What is your position regarding campaign-finance reform?  

I strongly support campaign-finance reform. I believe activist energy can defeat billionaire dollars, but we should be working towards a system where those dollars should not have the outsized influence that they do.


Jia Lee—Green Party

http://www.howiehawkins.org/

What is your position on rent regulation, what work have you done in the past to further that position, and if elected, what would you do in 2019?

The commodification of housing is the reason for the housing crisis. Homelessness is higher than during the Great Depression. The inability to pay rent and evictions are listed as the main reasons for this rise in homelessness. There are more children without secure housing than ever. Stronger rent regulations are absolutely necessary. Details are listed on our website for specific actions http://www.howiehawkins.org/issues_affordable_housing

What do you believe is the biggest issue facing the New York City Housing Authority, and how would you address it?  

One of the biggest issues facing NYCHA is a lack of adequate funding and management. In addition, the private/public partnerships for real-estate development have created conditions where private interests outweigh public interests.

Do you believe that there is a need for more affordable housing in New York, and if so, what would you do to meet that need?

There needs to be a reality check in the city and state government over what affordable housing means for working people. Incomes are not meeting the rising cost. There needs to be an end to subsidies that benefit large real-estate developers but leave out the working class. Housing authorities need to be well funded, end vacancy decontrol and vacancy bonuses, re-regulate project-based Section 8 and Mitchell-Lama, etc.

What would you do to address the homelessness in New York State?

Factors that lead to homelessness—growing income inequality and unemployment, rent deregulation, and skyrocketing real estate—need to be addressed. We need to support and initiate programs to prevent homelessness and to get people off the streets. This can be done through democratic processes at the state to local levels. There are cost benefits of ensuring that everyone in our communities have their basic needs met, and it is just the right thing to do.

What is your position regarding campaign-finance reform?  

I believe elections are rigged by our pay-to-play campaign-finance system. Under the current system, private interests are able to, in essence, buy elections. It undermines true democratic principles. In its place, we need a public campaign-finance system that provides for equitable platforms for campaigning.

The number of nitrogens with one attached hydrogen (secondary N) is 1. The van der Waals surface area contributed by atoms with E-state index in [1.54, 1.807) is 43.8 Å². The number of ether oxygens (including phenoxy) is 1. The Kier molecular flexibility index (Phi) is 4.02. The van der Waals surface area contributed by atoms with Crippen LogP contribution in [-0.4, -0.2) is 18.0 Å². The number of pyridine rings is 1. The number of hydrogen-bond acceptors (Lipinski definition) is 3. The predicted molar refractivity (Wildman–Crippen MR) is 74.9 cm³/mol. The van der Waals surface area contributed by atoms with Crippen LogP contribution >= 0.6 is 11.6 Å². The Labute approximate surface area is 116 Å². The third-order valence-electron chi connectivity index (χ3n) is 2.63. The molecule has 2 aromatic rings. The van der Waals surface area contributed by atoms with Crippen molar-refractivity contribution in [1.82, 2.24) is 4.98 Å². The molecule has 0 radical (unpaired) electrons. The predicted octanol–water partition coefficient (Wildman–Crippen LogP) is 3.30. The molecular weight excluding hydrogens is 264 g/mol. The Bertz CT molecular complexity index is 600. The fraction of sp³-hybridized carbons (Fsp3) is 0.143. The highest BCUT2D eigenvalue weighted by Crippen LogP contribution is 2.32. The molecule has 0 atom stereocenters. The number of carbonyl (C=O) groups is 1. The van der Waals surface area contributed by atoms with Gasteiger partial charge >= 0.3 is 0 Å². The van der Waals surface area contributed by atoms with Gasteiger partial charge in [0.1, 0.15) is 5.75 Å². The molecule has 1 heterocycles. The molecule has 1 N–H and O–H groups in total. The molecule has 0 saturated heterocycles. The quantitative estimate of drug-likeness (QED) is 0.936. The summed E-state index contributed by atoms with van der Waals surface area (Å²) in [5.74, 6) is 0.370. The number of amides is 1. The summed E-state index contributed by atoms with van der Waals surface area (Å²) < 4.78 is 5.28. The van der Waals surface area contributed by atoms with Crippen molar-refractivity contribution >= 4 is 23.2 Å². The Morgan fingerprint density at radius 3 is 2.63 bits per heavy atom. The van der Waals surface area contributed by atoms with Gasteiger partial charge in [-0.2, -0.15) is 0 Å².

Michael Volpe—Independent

https://www.minerforny.com/

What is your position on rent regulation, what work have you done in the past to further that position, and if elected, what would you do in 2019?

Mayor Miner and I believe that people are healthier and more productive when they have a stable, predictable housing situation, which is always at risk when costs increase for tenants and landlords. I support her position on rent regulation, and believe we need to work with a wide range of stakeholders to ensure housing is not a barrier to economic opportunity.

What do you believe is the biggest issue facing the New York City Housing Authority, and how would you address it?

Even in the face of a federal consent decree, our elected leaders are more interested in playing political games than providing safe, stable housing for New Yorkers. Political expediency and kicking the can down the road have led to shortfalls in revenue needed to provide adequate service or meet long-term capital needs. We will hold the authority accountable for improving performance and finding new sources of revenue that put NYCHA residents first for a change.

Do you believe that there is a need for more affordable housing in New York, and if so, what would you do to meet that need?

A third of New York City renters pay more than half their income for housing, which weakens the region’s economic vitality. That money cannot contribute to the goods and services that are our economy’s lifeblood. As mayor of Pelham, I passed legislation promoting mixed-use housing in business districts to support young families, seniors, and others being shut out of our communities. We will work with all stakeholders to ensure a housing market that works for everyone.

What would you do to address the homelessness in New York State?

In the greatest state in the greatest country in the world, the amount of homelessness in New York is an embarrassment, and solving it is a priority. We will focus on a combination of poverty reduction and housing efforts to attack the issue from both sides, and build on the work Mayor Miner pioneered in Syracuse that led to that city being one of the first in the U.S. to end veteran homelessness.

What is your position regarding campaign-finance reform?  

Mayor Miner and I are the only candidates in the race whose constituency is ALL New Yorkers. Albany’s history of self-dealing, indictments, and convictions proves we need something as radically simple as swearing off the outsized influence of a few wealthy donors and directing resources to where they will do the most good. We will close the LLC loophole and prohibit campaign contributions from those doing, or seeking to do, business with state government.